Snake ID after bite

Discussion in 'General Reptile Discussion' started by sebiimams, Jan 11, 2020.

  1. sebiimams

    sebiimams Not so new Member

    Joined:
    Jan 11, 2020
    Messages:
    21
    Likes Received:
    7
    Gender:
    Male

    I got bitten by this thing walking out my front door last night. I thought brown tree snake or slaty-grey, but I ended up heading to the hospital and going through the protocol anyway, as I’m no expert. Any thoughts about what it might be?

    edit: I’m in the rainforest on the edge of Cairns, high enough that we get some tablelands species.
     
  2. tropicbreeze

    tropicbreeze Active Member

    Joined:
    Dec 23, 2010
    Messages:
    114
    Likes Received:
    3
    Gender:
    Male
    Location:
    Top End, NT
    Looks like a Slatey Grey, but definitely not a Brown Tree Snake (Boiga irregularis). I used to get bitten a lot by Slatey Greys before, they seem too stupid to get out of your way at night when you don't see them. Their bites weren't deep or painful, just more of a nuisance. Their teeth managed to hook into the skin and they couldn't seem to let go easily. But the coming of cane toads saw their numbers drop drammatically and rarely see them now.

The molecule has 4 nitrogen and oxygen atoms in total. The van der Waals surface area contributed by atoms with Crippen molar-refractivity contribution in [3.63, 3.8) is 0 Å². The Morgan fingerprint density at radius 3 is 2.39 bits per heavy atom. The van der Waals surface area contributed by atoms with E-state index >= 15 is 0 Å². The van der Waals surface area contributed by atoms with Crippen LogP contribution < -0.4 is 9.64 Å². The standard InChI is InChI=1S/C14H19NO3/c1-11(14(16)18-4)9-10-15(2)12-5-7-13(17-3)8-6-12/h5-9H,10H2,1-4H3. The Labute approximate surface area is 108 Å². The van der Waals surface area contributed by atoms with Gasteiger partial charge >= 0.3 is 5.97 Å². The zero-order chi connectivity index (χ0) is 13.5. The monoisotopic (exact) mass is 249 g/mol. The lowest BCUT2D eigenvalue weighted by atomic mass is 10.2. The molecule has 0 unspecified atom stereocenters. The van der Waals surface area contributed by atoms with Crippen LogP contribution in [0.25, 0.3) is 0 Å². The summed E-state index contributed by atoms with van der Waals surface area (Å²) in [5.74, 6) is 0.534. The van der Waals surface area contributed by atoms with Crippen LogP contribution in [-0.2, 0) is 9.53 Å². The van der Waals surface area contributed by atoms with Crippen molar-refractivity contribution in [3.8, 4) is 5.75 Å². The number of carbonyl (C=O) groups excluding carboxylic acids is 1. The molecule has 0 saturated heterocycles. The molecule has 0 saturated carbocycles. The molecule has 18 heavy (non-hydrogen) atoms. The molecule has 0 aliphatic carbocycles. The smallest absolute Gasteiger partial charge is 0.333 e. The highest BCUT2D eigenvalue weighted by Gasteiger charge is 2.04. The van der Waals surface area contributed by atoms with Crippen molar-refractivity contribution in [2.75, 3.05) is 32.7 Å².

3. sebiimams

    sebiimams Not so new Member

    Joined:
    Jan 11, 2020
    Messages:
    21
    Likes Received:
    7
    Gender:
    Male
    Thanks for that. The local snake catcher confirmed the same thing. It sure was a nice looking animal.

    I’ve seen a couple like this at my house and there are millions of toads. They must have adapted. I actually thought this guy was chasing either a toad or a house gecko.
     
  4. tropicbreeze

    tropicbreeze Active Member

    Joined:
    Dec 23, 2010
    Messages:
    114
    Likes Received:
    3
    Gender:
    Male
    Location:
    Top End, NT
    Cairns got cane toads nearly a century ago, what didn't adapt died out long ago. Those that started adapting have had a long time. It's just over 10 or so years that the first wave of cane toads came through here. A lot of us still remember what used to be around but has been virtually wiped out. It's still a sore point. By next century the those animals that are managing to adapt should have a secure place back in the system.
     

Share This Page